“It will help me out with the linebackers you have to deal with in the SEC and the physical play. The coaching staff thinks it will help me out a lot.”
Offensive coordinator Randy Sanders is a believer that the added weight and strength will help Williams.
“I thought last year when he played he did very well. He was a good pass-receiver last year but was not the weapon we need him to be as a pass-receiver. He does a good job running the ball, did a good job picking up blitzes and things like that. I think there is more opportunities for him in the passing game than what we got out of him last season,” Sanders said.
“It is amazing for running backs. I have always said they have to be genetically superior because anybody else that gets hit low from behind, they call clipping. Running back gets hit low from behind, they call it a tackle. Somebody grabs them high and hits them low, everybody else on field that is a chop-block. For running back, that is a tackle. You have to be genetically superior just to hold up.
“After guys play and they play week in, week out and they understand the pounding the body takes, they understand how they have to condition their body to get ready for a season.
“I think Coshik, after playing last year, understands that he had to take his conditioning level to a much higher level than what it was. You can’t survive at that position being in the same shape as everybody else. You have to be beyond that. He understands that now.”
Williams says a year ago he had to think about how to do things like picking up blitzes. Now he says he knows immediately what to do.
“Being the No. 1 guy is not easy. You have a lot of responsibility, so it is a lot different than last year for me,” he said. “I wouldn’t say the coaches treat me different. I would just say they look at me more as a leader, somebody that is supposed to know what to do, know their job, know the opportunity ahead.”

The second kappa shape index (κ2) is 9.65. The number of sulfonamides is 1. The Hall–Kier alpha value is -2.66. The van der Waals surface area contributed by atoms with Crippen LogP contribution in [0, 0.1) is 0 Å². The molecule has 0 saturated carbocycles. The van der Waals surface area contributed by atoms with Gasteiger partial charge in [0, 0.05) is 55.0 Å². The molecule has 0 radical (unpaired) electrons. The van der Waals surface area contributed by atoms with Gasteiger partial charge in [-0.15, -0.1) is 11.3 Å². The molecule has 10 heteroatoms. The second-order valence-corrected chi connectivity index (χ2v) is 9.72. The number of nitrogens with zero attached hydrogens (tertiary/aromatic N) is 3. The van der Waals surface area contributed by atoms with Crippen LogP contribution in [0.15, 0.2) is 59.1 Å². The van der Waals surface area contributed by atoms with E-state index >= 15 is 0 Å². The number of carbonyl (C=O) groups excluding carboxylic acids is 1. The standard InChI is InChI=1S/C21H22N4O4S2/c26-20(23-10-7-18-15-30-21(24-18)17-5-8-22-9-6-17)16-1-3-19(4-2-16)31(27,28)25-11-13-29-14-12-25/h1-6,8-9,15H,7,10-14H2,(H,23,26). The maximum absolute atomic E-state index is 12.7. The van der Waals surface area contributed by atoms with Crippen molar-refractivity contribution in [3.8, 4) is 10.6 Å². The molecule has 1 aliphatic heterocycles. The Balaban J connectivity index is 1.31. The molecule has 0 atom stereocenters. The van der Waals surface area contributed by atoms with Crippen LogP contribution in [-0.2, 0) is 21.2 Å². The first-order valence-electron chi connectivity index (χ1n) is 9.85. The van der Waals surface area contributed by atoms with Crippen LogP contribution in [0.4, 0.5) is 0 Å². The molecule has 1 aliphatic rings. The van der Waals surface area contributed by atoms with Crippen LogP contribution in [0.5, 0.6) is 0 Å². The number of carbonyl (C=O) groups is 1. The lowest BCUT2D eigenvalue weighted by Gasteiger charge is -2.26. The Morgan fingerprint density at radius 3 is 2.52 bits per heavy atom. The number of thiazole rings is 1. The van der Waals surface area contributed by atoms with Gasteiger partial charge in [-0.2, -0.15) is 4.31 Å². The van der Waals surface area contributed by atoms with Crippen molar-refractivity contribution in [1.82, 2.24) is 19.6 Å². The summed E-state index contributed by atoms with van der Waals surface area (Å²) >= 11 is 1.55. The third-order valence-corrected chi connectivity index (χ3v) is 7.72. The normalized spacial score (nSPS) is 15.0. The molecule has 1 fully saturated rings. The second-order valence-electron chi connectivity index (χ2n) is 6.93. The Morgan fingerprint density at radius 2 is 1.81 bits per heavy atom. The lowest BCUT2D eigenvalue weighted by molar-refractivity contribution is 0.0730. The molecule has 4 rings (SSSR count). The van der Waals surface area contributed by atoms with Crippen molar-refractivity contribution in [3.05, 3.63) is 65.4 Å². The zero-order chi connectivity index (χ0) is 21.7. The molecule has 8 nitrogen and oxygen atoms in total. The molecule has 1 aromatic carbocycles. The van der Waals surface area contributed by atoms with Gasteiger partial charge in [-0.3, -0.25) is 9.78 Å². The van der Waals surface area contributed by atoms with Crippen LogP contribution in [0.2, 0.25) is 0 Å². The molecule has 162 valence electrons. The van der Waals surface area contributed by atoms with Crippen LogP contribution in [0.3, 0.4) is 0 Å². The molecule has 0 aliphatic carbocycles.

He says a lot of teammates now consider him a team leader.
“Especially a lot of the young guys coming in. Some of those guys, I try to lead them and show them around and stuff like that. I think a lot of my players and teammates look at me as a leader like that this year that didn’t last year,” Williams said.
“I would not say I feel a lot more pressure, but I do feel some pressure. There is always going to be some. I do feel some pressure, but it’s not a whole bunch. I am not a guy that worries about numbers. I am just trying to play and enjoy and do what is best for the team.”
However, the former walk-on won’t deny it would be a team come true if he’s still No. 1 and gets to start the season-opening game against Louisville.
“I always had the dream of starting at a big-time school, and this (would) be my first opportunity to start an opening game if it comes, and Louisville on top of that would be great,” Williams said. “I give nothing but 100 percent for this opportunity. I am blessed for the opportunity I am receiving and everything that goes with it.”